Thursday, January 14, 2021

COVID- Denying Sheriff Faces Recall For Incitement

The Washington State Supreme Court has held that an elected sheriff  is subject to recall for inciting disobedience of a COVID order

Fortney argues that the incitement charge is legally and factually insufficient because his refusal to enforce the law does not constitute inciting others to violate the law. Appellant’s Opening Br. at 36. Fortney underestimates both the significance of his words and the power of his office. Fortney unambiguously proclaimed that the Stay Home – Stay Healthy proclamation was unconstitutional and that the governor’s judgment should be questioned, and he advocated that residents had the right to work. Fortney specifically directed his message to Snohomish “business owners,” declaring that  “it is time to open up this freedom [to work]” for “small business owners,” and it was “time to lead the way.” 2 CP at 395-96.

Fortney insists that he encouraged individuals only to contact their representatives. Appellant’s Opening Br. at 36. However, the record indicates he said much more, and Fortney’s words can be reasonably interpreted as an exhortation for people to return to work. Moreover, petitioners provided evidence that Fortney’s words had such an effect on a small business owner who opened the doors of his barbershop to a line of unmasked customers. We agree with the trialcourt’s determination that a voter could reasonably conclude that Fortney’s specific words “incit[ed] folks to violate the stay-at-home order.” 1 VRP at 85.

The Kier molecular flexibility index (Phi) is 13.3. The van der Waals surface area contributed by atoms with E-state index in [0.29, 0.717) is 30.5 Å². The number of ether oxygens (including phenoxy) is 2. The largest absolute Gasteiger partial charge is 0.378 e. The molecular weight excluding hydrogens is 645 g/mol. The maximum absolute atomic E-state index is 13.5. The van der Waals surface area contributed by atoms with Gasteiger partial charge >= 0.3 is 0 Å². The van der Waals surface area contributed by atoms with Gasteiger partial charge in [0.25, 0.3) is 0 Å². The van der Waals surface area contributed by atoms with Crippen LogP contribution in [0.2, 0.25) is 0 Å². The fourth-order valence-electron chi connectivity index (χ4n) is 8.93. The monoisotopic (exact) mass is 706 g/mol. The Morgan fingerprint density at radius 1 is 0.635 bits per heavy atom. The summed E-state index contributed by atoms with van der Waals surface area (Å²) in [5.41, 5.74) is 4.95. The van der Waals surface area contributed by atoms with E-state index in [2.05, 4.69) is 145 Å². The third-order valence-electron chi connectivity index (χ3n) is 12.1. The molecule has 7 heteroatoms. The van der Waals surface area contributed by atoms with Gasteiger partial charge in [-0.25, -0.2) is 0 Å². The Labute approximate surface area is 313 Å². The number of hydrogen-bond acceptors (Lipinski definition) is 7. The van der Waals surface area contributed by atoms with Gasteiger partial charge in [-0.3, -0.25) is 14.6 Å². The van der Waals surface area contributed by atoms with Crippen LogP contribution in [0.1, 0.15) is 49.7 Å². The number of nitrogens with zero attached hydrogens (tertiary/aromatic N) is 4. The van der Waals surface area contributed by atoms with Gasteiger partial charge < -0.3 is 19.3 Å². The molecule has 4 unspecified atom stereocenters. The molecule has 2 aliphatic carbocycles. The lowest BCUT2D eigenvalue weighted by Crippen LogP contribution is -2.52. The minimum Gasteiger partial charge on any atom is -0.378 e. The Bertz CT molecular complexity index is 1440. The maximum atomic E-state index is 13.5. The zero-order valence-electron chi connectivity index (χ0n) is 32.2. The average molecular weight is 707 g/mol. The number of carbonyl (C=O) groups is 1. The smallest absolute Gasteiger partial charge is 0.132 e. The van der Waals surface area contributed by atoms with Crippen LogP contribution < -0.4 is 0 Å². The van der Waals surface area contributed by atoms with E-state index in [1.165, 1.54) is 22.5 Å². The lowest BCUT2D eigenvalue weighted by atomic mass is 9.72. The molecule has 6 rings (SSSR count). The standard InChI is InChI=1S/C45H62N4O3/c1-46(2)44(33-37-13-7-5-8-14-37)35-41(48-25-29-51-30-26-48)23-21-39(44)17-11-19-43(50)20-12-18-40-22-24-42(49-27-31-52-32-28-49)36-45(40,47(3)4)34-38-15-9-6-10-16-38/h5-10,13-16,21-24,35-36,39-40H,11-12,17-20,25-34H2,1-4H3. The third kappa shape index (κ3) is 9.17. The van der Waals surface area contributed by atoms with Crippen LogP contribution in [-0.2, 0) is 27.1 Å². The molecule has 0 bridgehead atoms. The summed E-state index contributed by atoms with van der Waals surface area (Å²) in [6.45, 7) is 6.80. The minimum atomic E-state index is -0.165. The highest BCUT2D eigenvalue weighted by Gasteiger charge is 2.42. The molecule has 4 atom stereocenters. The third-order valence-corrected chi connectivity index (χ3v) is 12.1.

He also will face recall for rehiring dismissed deputies.

But not for an alleged failure to investigate an incident involving the arrest of a black jaywalker.

Justice McCloud

I part ways with the majority because I cannot agree that Fortney’s public statements show complete “refusal to enforce the law” or countywide incitement to violate the law. Id. at 8-9. Instead, taken as a whole, his statements show that he disagrees with the law, that he encourages people to oppose the law—especially by writing to elected officials—and that he chooses to enforce the law through education rather than arrest. Finally, and most critically for the “incitement” charge, Fortney’s statements also show that he chose to make that enforcement decision public and transparent by posting it on social media.

I would therefore reverse the superior court’s decision to allow the incitement charge to move forward. Accordingly, I concur in part and dissent in part.

The court also unanimously  approved the recall petition of a different sheriff in an unrelated matter

The recall petition alleges 26 separate charges that, assuming, as we must, the truth of the allegations, illustrate a toxic and authoritarian culture that Sheriff Hatcher has created since his appointment in 2017.

(Mike Frisch)

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